Tanzanian aviation authorities on Thursday banned three Kenyan airlines from flying into the country in retaliation for Kenya subjecting passengers from Tanzania to a mandatory 14-day COVID-19 quarantine.
Tanzania reported 509 COVID-19 cases and 21 deaths in late April, when authorities stopped publishing the pandemic’s tally. President John Magufuli has declared victory over the coronavirus pandemic, ordering social and economic activities to resume.
Hamza Johari, head of the Tanzania Civil Aviation Authority, said in a statement that Air Kenya Express, Fly540, and Safari Link Aviation will not be allowed to enter Tanzania’s airspace unless Kenya changes its policy and gives passengers from Tanzania better treatment.
Kenya accuses Tanzania of hiding its coronavirus statistics, a claim Tanzanian authorities deny.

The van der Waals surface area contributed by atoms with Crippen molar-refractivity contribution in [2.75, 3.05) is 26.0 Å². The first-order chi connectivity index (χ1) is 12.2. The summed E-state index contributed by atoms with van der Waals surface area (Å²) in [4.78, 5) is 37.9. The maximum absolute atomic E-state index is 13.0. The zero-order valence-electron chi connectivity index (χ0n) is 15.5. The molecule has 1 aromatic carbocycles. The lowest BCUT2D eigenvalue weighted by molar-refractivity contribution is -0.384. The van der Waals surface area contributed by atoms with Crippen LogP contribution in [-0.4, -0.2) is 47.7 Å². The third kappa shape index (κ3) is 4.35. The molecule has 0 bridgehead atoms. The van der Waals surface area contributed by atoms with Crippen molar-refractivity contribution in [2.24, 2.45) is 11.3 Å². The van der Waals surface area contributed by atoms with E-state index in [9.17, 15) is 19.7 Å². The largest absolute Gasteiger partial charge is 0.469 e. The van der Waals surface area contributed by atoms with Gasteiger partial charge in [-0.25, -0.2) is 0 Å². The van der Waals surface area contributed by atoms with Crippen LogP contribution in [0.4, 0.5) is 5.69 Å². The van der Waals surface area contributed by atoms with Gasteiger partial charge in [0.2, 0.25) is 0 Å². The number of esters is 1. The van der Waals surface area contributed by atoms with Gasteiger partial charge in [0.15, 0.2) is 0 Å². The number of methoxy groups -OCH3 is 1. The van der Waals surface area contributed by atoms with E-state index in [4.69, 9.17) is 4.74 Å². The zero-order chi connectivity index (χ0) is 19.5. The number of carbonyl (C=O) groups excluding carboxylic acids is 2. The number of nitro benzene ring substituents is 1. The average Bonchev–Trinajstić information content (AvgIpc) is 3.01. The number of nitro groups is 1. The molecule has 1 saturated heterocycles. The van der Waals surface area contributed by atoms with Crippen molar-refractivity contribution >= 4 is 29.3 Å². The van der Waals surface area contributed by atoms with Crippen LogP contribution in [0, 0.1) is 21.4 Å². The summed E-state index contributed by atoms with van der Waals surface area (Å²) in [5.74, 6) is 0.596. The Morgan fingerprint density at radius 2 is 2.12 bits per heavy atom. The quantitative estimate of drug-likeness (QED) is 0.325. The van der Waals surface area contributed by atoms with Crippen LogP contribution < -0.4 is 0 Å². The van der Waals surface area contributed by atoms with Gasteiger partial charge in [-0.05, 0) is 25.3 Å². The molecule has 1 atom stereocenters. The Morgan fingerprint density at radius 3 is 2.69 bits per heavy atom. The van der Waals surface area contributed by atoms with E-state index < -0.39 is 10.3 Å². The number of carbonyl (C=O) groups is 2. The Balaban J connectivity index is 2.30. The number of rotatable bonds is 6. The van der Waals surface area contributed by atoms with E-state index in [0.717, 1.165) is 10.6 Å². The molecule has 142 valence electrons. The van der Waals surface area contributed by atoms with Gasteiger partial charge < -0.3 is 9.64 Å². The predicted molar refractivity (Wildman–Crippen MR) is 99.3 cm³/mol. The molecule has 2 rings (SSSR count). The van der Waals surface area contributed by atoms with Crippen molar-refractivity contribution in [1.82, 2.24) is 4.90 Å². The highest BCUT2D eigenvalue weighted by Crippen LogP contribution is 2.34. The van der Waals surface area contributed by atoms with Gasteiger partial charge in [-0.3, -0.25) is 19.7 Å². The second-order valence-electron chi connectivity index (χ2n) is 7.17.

This July, Tanzania banned Kenya Airways from flying into its territory ostensibly to retaliate against Kenya’s move to remove Tanzania from a list of more than 30 countries allowed to resume international flights into Kenya from August.
Tanzania banning the three airlines is culmination of the ongoing diplomatic dispute between the two East African countries over Tanzania’s alleged poor handling of the virus.
Tanzanian authorities were angered by Kenya expanding a list of about 100 destinations it considers safe while excluding Tanzania.
Kenya Airways resumed international flights on Aug. 1, heading to about 30 destinations for the first time since the routes were suspended in March due to the virus.
Johari insisted that the ban on Kenya’s airlines would not be lifted unless air travelers from Tanzania are treated equally as those on the list.
“Some countries are allowed to enter Kenya without the same condition despite having very high rates of COVID-19 infections,” he told Tanzanian daily The Citizen.
“What message are they sending to the world about Tanzania?” he scoffed at Kenya’s decision blacklisting Tanzania.